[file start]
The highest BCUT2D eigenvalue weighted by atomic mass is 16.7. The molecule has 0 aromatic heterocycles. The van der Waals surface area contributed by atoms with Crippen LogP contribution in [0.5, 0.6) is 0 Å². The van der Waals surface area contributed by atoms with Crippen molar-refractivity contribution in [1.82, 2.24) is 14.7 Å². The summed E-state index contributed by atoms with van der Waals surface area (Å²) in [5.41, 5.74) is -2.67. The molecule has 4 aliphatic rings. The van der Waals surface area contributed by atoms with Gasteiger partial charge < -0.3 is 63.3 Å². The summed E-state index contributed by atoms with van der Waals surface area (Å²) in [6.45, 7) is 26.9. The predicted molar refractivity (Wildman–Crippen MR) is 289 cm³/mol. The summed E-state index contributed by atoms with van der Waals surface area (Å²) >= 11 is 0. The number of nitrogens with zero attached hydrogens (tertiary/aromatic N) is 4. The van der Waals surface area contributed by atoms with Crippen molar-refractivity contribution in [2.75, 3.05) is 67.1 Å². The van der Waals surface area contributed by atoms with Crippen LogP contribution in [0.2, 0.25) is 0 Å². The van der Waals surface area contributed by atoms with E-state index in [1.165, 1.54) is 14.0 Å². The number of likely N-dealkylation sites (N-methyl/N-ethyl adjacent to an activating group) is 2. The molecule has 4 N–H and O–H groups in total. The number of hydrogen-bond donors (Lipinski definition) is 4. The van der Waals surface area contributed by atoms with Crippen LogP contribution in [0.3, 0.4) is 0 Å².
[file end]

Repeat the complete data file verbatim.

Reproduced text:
The highest BCUT2D eigenvalue weighted by atomic mass is 16.7. The molecule has 0 aromatic heterocycles. The van der Waals surface area contributed by atoms with Crippen LogP contribution in [0.5, 0.6) is 0 Å². The van der Waals surface area contributed by atoms with Crippen molar-refractivity contribution in [1.82, 2.24) is 14.7 Å². The summed E-state index contributed by atoms with van der Waals surface area (Å²) in [5.41, 5.74) is -2.67. The molecule has 4 aliphatic rings. The van der Waals surface area contributed by atoms with Gasteiger partial charge < -0.3 is 63.3 Å². The summed E-state index contributed by atoms with van der Waals surface area (Å²) in [6.45, 7) is 26.9. The predicted molar refractivity (Wildman–Crippen MR) is 289 cm³/mol. The summed E-state index contributed by atoms with van der Waals surface area (Å²) >= 11 is 0. The number of nitrogens with zero attached hydrogens (tertiary/aromatic N) is 4. The van der Waals surface area contributed by atoms with Crippen molar-refractivity contribution in [2.75, 3.05) is 67.1 Å². The van der Waals surface area contributed by atoms with Crippen LogP contribution in [0.2, 0.25) is 0 Å². The van der Waals surface area contributed by atoms with E-state index in [1.165, 1.54) is 14.0 Å². The number of likely N-dealkylation sites (N-methyl/N-ethyl adjacent to an activating group) is 2. The molecule has 4 N–H and O–H groups in total. The number of hydrogen-bond donors (Lipinski definition) is 4. The van der Waals surface area contributed by atoms with Crippen LogP contribution in [0.3, 0.4) is 0 Å².